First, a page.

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India's turbulent history newly revealed

Two recent history books that improve our understanding of India's present

President John F. Kennedy and Prime Minister Nehru at the White House, 1961 (Flickr/US Embassy Delhi)
President John F. Kennedy and Prime Minister Nehru at the White House, 1961 (Flickr/US Embassy Delhi)
Published 8 Apr 2024 

Review: Crosswinds, by Vijay Gokhale (Penguin Random House India, 2024) and To Raise a Fallen People, by Rahul Sagar (Columbia University Press, 2022). 

India’s role on the international stage has gradually expanded over the last two decades. Understanding this country of multitudes calls for diving deep into its history. Two recent books have helped me do just that.


If you think the future of the Indo-Pacific will revolve around the machinations of its principal protagonists – China, India and the United States – pick up Vijay Gokhale’s Crosswinds. Gokhale is from that sparse breed of retired practitioners who marry academic rigour with precise prose. He retired as the Foreign Secretary of India in 2020.

Gokhale’s latest book paints a clear landscape of the turbulent decades in East Asia after the Second World War. The motivations of the primary players – the UK, US, China and India – are diverse. Some intersect, and many diverge.

For example, Churchill and Eden sought to reclaim British colonial possessions in the Far East. The lure of commerce drove them towards accommodating communist China. On the other hand, Truman and Eisenhower wanted self-government in the colonies, thinking incipient regional forms of nationalism would act as bulwarks against communism. In other words, while London was nostalgic about the pre-war East Asian balance of power, with Beijing giving it a free hand in Hong Kong, Washington wished to erect a new security order with a surer footing in Formosa.

China under Mao and Zhou played the long game. It coyly leveraged India’s over-enthusiasm for Asianism, the idea that India and China are natural partners against Western players, for their ends. They even poked the United States at regular intervals, teasing and testing its commitments in the Pacific. The communist leadership stood its ground when national interest demanded. For example, due to the firm red lines outlined by Mao and Zhou against Taiwanese misadventure, US Secretary of State Dulles put a lid on Chiang Kai Shek's zeal during the second Taiwan Strait crisis in 1958 when tension was about to spill over. 

For its part, newly independent India laboured under the illusion that anti-colonial sentiment was more potent than strategic interests. Moreover, the diplomatic jockeying of Nehru's chief diplomat VK Krishna Menon led to bungling and severe credibility erosion. The net result was distrust from all sides. The principal players at the 1954 Geneva Conference on resolving the Indo-China question all had concerns about Menon.

Crosswinds comes after Gokhale’s three irresistible expositions on India-China relations. He started publishing when Indian public interest in China exploded after the recent dive in bilateral ties. In cricketing terms, Gokhale’s work would qualify as masterly centuries. Right from the middle of the blade. Exquisite timing.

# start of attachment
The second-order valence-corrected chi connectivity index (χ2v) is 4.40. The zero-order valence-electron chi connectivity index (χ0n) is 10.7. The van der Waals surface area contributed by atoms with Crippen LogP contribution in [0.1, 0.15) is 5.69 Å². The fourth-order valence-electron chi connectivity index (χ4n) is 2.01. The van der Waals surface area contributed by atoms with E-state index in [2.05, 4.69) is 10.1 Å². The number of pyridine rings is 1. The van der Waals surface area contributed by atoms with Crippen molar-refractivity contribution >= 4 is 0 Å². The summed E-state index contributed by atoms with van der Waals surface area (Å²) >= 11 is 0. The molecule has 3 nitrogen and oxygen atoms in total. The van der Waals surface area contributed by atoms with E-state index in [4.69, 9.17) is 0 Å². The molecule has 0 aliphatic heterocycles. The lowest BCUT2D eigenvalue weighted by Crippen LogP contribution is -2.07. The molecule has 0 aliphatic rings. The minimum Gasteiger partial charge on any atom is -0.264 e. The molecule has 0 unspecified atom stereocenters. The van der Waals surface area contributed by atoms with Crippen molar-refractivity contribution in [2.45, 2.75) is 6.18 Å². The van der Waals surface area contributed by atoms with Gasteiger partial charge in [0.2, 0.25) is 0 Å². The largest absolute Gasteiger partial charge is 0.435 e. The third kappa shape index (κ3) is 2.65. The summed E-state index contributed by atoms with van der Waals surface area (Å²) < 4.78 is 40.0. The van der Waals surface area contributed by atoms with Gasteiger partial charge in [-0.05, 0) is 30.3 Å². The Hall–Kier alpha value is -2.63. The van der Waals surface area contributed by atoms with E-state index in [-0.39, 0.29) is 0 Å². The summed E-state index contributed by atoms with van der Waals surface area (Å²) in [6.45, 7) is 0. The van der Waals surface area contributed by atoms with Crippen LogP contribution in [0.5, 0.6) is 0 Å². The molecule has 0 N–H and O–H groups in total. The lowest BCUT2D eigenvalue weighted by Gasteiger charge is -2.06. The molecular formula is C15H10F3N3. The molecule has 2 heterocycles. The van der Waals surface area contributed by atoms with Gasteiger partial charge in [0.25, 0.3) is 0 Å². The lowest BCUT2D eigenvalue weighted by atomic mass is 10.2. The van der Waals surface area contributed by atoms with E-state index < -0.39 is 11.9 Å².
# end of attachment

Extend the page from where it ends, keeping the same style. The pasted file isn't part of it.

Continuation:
The other book that gripped me recently is an anthology named To Raise a Fallen People, edited by the formidable scholar Rahul Sagar. It is a collection of long-forgotten essays and extracts from periodicals published in nineteenth-century India. Sagar’s painstaking collection of these writings dispels the notion that Indians in the nineteenth century were nativist folk engaged in domestic firefighting. Thanks to the gradual expansion of the English language and vernacular education, Indians of sufficient means devoted ample thought to questions of international affairs.

To raise a fallen people

The works compiled in Sagar’s anthology are evidence of the rancorous debate among Indians on international questions. Issues of free trade, racism, English education, and geopolitical wrangling in not-so-distant lands stimulated nineteenth-century Indians with a global outlook.

Allow me to give you a sneak peek into the volume, to an episode with subversive potential given the ongoing war in the heart of Europe. The author of the curiously titled essay Why Do Indians Prefer British to Russian Rule? sings paeans to British values of liberty while rubbishing Russians as “slaves of a military caste”. To put this argument in context, imperial Russia expanded into modern-day Kazakhstan and Uzbekistan in the 1870s, so many late nineteenth-century Indian intellectuals feared Russian designs over India. These writers chided the “masterly inactivity” school of British strategy and wanted London to take India’s security seriously. This group of Indian thinkers even started rallying public opinion in British favour when they came to know of Russians marching to take control of Herat in Afghanistan.

Now, put this episode in today’s context of Delhi’s relationship with Moscow, which is still governed by diktats of geography, principally the necessity to maintain a balance in the Eurasian continental theatre. In our times, Delhi does not fear an onslaught from Moscow. It therefore has the space to maintain cordial relations with Russia, unlike in the 1870s. Simply put, when countries have skin in the game, they tend to pursue their interests.

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